Spatial confinement downsizes the inflammatory response of macrophages

Nat Mater. 2018 Dec;17(12):1134-1144. doi: 10.1038/s41563-018-0190-6. Epub 2018 Oct 22.


Macrophages respond to chemical/metabolic and physical stimuli, but their effects cannot be readily decoupled in vivo during pro-inflammatory activation. Here, we show that preventing macrophage spreading by spatial confinement, as imposed by micropatterning, microporous substrates or cell crowding, suppresses late lipopolysaccharide (LPS)-activated transcriptional programs (biomarkers IL-6, CXCL9, IL-1β, and iNOS) by mechanomodulating chromatin compaction and epigenetic alterations (HDAC3 levels and H3K36-dimethylation). Mechanistically, confinement reduces actin polymerization, thereby lowers the LPS-stimulated nuclear translocation of MRTF-A. This lowers the activity of the MRTF-A-SRF complex and subsequently downregulates the inflammatory response, as confirmed by chromatin immunoprecipitation coupled with quantitative PCR and RNA sequencing analysis. Confinement thus downregulates pro-inflammatory cytokine secretion and, well before any activation processes, the phagocytic potential of macrophages. Contrarily, early events, including activation of the LPS receptor TLR4, and downstream NF-κB and IRF3 signalling and hence the expression of early LPS-responsive genes were marginally affected by confinement. These findings have broad implications in the context of mechanobiology, inflammation and immunology, as well as in tissue engineering and regenerative medicine.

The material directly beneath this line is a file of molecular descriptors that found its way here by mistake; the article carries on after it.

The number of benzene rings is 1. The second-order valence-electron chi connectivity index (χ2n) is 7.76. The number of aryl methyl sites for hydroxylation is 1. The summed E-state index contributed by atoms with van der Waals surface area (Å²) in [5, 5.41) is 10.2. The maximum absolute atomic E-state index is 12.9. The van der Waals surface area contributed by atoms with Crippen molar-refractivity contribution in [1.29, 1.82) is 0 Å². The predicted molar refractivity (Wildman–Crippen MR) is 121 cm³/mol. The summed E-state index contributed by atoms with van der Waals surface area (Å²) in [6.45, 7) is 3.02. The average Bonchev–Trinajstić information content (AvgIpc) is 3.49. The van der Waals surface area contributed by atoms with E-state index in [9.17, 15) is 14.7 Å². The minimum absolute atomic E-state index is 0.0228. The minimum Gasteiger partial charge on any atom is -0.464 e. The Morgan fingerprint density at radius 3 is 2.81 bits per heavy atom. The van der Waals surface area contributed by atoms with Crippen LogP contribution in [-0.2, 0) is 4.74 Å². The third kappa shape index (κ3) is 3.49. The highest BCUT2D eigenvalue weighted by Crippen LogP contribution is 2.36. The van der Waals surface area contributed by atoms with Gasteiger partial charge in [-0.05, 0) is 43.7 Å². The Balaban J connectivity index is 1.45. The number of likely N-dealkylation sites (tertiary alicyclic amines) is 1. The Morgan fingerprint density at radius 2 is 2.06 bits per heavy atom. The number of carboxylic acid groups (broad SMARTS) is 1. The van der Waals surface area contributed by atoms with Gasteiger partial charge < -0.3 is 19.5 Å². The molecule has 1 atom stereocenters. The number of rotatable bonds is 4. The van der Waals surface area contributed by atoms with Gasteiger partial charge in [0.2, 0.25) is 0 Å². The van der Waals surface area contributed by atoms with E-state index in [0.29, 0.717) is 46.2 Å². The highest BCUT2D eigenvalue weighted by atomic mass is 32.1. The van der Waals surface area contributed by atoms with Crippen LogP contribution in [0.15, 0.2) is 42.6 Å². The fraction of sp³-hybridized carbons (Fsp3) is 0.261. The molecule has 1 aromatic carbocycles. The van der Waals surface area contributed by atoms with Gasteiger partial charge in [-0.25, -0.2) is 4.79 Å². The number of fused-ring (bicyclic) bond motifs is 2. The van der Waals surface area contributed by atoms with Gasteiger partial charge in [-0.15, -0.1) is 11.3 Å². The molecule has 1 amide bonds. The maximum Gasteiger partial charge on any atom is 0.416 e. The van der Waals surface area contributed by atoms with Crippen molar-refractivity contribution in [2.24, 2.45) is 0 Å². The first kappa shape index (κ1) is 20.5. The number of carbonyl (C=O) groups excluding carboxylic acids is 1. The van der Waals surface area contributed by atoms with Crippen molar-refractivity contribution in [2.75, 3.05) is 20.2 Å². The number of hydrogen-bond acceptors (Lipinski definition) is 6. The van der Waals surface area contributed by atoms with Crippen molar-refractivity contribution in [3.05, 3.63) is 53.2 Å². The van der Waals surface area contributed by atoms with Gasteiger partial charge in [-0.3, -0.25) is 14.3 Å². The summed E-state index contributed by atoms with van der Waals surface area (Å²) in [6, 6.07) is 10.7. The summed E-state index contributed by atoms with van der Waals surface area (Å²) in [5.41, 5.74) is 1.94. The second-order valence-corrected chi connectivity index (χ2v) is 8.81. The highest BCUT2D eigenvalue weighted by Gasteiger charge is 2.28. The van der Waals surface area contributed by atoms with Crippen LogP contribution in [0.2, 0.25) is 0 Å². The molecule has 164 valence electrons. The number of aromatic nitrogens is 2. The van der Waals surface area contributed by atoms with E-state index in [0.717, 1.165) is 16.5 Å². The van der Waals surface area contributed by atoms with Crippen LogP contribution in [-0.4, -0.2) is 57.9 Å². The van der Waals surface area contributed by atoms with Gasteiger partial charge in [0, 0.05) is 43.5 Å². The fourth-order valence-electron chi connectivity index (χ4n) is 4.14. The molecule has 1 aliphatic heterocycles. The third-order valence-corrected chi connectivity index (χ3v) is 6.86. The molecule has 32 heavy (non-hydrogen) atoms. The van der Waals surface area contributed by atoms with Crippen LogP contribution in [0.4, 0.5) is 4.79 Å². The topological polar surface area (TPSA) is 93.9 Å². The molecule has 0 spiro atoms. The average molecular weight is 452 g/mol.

Publication types

  • Research Support, N.I.H., Extramural
  • Research Support, Non-U.S. Gov't

MeSH terms

  • Actins / metabolism
  • Animals
  • Cytokines / metabolism
  • Epigenesis, Genetic / drug effects
  • Histone Deacetylases / metabolism
  • Inflammation / immunology
  • Lipopolysaccharides / pharmacology
  • Macrophages / cytology*
  • Macrophages / drug effects
  • Macrophages / metabolism
  • Mice
  • RAW 264.7 Cells
  • Signal Transduction / drug effects
  • Transcription, Genetic / drug effects


  • Actins
  • Cytokines
  • Lipopolysaccharides
  • Histone Deacetylases
  • histone deacetylase 3